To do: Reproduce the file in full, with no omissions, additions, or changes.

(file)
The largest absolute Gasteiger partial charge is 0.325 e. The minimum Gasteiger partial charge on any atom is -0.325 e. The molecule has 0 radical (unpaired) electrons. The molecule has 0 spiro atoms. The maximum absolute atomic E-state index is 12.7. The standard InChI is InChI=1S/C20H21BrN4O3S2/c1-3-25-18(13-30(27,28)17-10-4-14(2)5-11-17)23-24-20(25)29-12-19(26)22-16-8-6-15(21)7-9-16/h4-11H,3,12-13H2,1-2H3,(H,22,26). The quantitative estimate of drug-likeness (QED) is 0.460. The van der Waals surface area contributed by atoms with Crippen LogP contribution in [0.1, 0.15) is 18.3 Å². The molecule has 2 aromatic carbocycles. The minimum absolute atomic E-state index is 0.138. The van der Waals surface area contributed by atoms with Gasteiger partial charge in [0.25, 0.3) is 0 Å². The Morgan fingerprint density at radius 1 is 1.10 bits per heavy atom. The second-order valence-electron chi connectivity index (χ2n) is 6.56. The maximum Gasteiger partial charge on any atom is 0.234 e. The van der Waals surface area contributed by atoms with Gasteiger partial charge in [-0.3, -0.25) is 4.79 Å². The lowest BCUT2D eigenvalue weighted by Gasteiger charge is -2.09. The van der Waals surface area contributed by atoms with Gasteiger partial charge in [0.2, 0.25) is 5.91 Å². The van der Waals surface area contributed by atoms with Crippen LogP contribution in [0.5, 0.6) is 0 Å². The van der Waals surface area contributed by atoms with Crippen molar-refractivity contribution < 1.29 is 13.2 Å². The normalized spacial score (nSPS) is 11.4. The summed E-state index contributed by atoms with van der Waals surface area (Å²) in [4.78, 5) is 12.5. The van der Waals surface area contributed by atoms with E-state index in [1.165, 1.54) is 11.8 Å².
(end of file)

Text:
The largest absolute Gasteiger partial charge is 0.325 e. The minimum Gasteiger partial charge on any atom is -0.325 e. The molecule has 0 radical (unpaired) electrons. The molecule has 0 spiro atoms. The maximum absolute atomic E-state index is 12.7. The standard InChI is InChI=1S/C20H21BrN4O3S2/c1-3-25-18(13-30(27,28)17-10-4-14(2)5-11-17)23-24-20(25)29-12-19(26)22-16-8-6-15(21)7-9-16/h4-11H,3,12-13H2,1-2H3,(H,22,26). The quantitative estimate of drug-likeness (QED) is 0.460. The van der Waals surface area contributed by atoms with Crippen LogP contribution in [0.1, 0.15) is 18.3 Å². The molecule has 2 aromatic carbocycles. The minimum absolute atomic E-state index is 0.138. The van der Waals surface area contributed by atoms with Gasteiger partial charge in [0.25, 0.3) is 0 Å². The Morgan fingerprint density at radius 1 is 1.10 bits per heavy atom. The second-order valence-electron chi connectivity index (χ2n) is 6.56. The maximum Gasteiger partial charge on any atom is 0.234 e. The van der Waals surface area contributed by atoms with Gasteiger partial charge in [-0.3, -0.25) is 4.79 Å². The lowest BCUT2D eigenvalue weighted by Gasteiger charge is -2.09. The van der Waals surface area contributed by atoms with Gasteiger partial charge in [0.2, 0.25) is 5.91 Å². The van der Waals surface area contributed by atoms with Crippen LogP contribution in [0.5, 0.6) is 0 Å². The van der Waals surface area contributed by atoms with Crippen molar-refractivity contribution < 1.29 is 13.2 Å². The normalized spacial score (nSPS) is 11.4. The summed E-state index contributed by atoms with van der Waals surface area (Å²) in [4.78, 5) is 12.5. The van der Waals surface area contributed by atoms with E-state index in [1.165, 1.54) is 11.8 Å².